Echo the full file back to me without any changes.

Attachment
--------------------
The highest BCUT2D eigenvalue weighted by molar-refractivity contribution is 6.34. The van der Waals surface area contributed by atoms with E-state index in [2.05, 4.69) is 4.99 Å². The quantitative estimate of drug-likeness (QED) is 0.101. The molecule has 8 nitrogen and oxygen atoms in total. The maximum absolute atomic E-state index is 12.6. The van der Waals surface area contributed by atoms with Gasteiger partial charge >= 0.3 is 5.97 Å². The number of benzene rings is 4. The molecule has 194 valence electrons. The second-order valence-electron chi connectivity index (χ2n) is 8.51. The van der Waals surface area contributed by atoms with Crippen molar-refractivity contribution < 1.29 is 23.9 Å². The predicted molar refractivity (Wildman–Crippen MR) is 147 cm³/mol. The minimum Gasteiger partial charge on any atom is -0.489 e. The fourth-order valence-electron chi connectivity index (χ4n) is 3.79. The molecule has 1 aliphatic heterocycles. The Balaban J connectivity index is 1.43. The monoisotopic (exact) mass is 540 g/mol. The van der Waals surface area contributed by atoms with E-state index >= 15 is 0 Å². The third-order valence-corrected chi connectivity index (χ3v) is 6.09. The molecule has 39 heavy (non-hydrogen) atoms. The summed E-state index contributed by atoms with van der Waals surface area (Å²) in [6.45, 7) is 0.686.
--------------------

The highest BCUT2D eigenvalue weighted by molar-refractivity contribution is 6.34. The van der Waals surface area contributed by atoms with E-state index in [2.05, 4.69) is 4.99 Å². The quantitative estimate of drug-likeness (QED) is 0.101. The molecule has 8 nitrogen and oxygen atoms in total. The maximum absolute atomic E-state index is 12.6. The van der Waals surface area contributed by atoms with Gasteiger partial charge >= 0.3 is 5.97 Å². The number of benzene rings is 4. The molecule has 194 valence electrons. The second-order valence-electron chi connectivity index (χ2n) is 8.51. The van der Waals surface area contributed by atoms with Crippen molar-refractivity contribution < 1.29 is 23.9 Å². The predicted molar refractivity (Wildman–Crippen MR) is 147 cm³/mol. The minimum Gasteiger partial charge on any atom is -0.489 e. The fourth-order valence-electron chi connectivity index (χ4n) is 3.79. The molecule has 1 aliphatic heterocycles. The Balaban J connectivity index is 1.43. The monoisotopic (exact) mass is 540 g/mol. The van der Waals surface area contributed by atoms with E-state index >= 15 is 0 Å². The third-order valence-corrected chi connectivity index (χ3v) is 6.09. The molecule has 39 heavy (non-hydrogen) atoms. The summed E-state index contributed by atoms with van der Waals surface area (Å²) in [6.45, 7) is 0.686.